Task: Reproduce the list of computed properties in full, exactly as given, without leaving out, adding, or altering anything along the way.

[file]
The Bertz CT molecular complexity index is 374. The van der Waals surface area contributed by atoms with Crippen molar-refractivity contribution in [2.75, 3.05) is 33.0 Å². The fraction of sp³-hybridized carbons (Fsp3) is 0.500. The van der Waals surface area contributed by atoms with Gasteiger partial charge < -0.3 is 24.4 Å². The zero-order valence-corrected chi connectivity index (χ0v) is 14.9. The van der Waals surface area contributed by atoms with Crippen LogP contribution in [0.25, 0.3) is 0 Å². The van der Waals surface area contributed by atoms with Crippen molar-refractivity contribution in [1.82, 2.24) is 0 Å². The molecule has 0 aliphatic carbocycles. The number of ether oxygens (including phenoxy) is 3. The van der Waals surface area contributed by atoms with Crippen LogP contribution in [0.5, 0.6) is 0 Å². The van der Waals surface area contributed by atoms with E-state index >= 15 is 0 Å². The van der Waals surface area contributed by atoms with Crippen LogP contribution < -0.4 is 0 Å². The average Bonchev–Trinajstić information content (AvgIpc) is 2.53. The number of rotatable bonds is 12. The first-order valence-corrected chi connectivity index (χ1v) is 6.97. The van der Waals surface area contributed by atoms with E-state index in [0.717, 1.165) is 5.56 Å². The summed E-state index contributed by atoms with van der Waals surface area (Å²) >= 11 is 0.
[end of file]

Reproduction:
The Bertz CT molecular complexity index is 374. The van der Waals surface area contributed by atoms with Crippen molar-refractivity contribution in [2.75, 3.05) is 33.0 Å². The fraction of sp³-hybridized carbons (Fsp3) is 0.500. The van der Waals surface area contributed by atoms with Gasteiger partial charge < -0.3 is 24.4 Å². The zero-order valence-corrected chi connectivity index (χ0v) is 14.9. The van der Waals surface area contributed by atoms with Crippen LogP contribution in [0.25, 0.3) is 0 Å². The van der Waals surface area contributed by atoms with Crippen molar-refractivity contribution in [1.82, 2.24) is 0 Å². The molecule has 0 aliphatic carbocycles. The number of ether oxygens (including phenoxy) is 3. The van der Waals surface area contributed by atoms with Crippen LogP contribution in [0.5, 0.6) is 0 Å². The van der Waals surface area contributed by atoms with E-state index >= 15 is 0 Å². The van der Waals surface area contributed by atoms with Crippen LogP contribution < -0.4 is 0 Å². The average Bonchev–Trinajstić information content (AvgIpc) is 2.53. The number of rotatable bonds is 12. The first-order valence-corrected chi connectivity index (χ1v) is 6.97. The van der Waals surface area contributed by atoms with E-state index in [0.717, 1.165) is 5.56 Å². The summed E-state index contributed by atoms with van der Waals surface area (Å²) >= 11 is 0.